Cancer. 2018 Oct 25. doi: 10.1002/cncr.31686. [Epub ahead of print]
A conceptual framework and metrics for evaluating multicomponent interventions to increase colorectal cancer screening within an organized screening program.
Subramanian S1, Hoover S1, Tangka FKL2, DeGroff A2, Soloe CS1, Arena LC1, Schlueter DF2, Joseph DA2, Wong FL2.
Multicomponent, evidence-based interventions are viewed increasingly as essential for increasing the use of colorectal cancer (CRC) screening to meet national targets. Multicomponent interventions involve complex care pathways and interactions across multiple levels, including the individual, health system, and community.
The authors developed a framework and identified metrics and data elements to evaluate the implementation processes, effectiveness, and cost effectiveness of multicomponent interventions used in the Centers for Disease Control and Prevention's Colorectal Cancer Control Program.
Process measures to evaluate the implementation of interventions to increase community and patient demand for CRC screening, increase patient access, and increase provider delivery of services are presented. In addition, performance measures are identified to assess implementation processes along the continuum of care for screening, diagnosis, and treatment. Series of intermediate and long-term outcome and cost measures also are presented to evaluate the impact of the interventions.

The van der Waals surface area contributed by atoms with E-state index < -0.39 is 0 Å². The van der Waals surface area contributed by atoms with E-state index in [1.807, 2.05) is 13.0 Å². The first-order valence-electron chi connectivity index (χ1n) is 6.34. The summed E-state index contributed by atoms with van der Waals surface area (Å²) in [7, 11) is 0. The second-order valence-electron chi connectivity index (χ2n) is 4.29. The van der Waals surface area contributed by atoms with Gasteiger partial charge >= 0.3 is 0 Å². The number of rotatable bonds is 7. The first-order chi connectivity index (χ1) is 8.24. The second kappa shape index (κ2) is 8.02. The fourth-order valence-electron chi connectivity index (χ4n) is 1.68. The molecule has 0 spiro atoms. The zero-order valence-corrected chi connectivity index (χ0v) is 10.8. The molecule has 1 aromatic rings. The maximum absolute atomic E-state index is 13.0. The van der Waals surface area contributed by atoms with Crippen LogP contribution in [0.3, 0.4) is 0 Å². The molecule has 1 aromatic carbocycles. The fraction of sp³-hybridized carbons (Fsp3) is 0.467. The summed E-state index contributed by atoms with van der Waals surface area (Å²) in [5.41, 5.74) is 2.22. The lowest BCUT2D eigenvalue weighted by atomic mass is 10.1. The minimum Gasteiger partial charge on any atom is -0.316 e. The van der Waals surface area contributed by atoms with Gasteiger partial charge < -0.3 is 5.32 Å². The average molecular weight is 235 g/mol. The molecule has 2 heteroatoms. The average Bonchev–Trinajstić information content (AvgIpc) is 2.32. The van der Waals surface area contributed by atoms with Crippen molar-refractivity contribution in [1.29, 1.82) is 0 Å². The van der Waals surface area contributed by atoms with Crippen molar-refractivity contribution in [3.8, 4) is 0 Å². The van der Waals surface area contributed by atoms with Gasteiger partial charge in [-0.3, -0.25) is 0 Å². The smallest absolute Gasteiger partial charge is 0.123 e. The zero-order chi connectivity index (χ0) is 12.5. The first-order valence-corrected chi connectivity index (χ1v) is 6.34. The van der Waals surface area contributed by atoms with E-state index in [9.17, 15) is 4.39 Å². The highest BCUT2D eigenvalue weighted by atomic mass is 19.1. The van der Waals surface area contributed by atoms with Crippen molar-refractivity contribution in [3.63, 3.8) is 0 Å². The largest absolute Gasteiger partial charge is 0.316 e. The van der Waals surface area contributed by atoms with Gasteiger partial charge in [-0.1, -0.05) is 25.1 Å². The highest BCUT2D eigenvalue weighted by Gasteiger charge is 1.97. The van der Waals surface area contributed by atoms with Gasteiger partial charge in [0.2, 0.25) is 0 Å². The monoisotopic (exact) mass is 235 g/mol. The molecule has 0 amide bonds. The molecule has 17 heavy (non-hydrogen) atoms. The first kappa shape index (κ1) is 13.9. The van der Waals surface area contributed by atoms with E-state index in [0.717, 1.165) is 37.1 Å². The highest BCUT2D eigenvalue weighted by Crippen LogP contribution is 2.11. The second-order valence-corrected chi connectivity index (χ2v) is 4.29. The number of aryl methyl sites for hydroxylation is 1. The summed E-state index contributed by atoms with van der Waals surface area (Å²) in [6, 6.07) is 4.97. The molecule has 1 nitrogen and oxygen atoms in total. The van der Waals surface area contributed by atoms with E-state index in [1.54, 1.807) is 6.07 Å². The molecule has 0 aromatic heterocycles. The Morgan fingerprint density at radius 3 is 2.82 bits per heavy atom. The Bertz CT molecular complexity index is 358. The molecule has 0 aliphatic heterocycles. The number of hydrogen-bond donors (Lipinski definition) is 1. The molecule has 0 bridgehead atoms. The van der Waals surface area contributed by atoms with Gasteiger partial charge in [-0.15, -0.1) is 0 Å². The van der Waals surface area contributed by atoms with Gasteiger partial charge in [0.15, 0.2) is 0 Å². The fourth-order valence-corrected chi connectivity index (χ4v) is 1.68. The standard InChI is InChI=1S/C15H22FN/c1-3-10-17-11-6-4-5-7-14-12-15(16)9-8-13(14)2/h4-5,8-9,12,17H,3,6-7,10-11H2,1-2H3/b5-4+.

Understanding the effectiveness of multicomponent, evidence-based interventions and identifying successful approaches that can be replicated in other settings are essential to increase screening and reduce CRC burden. The use of common framework, data elements, and evaluation methods will allow the performance of comparative assessments of the interventions implemented across CRCCP sites to identify best practices for increasing colorectal screening, particularly among underserved populations, to reduce disparities in CRC incidence and mortality. Cancer 2018;124:000-000.
© 2018 American Cancer Society.
Centers for Disease Control and Prevention; cancer screening; colorectal cancer; cost effectiveness; qualitative research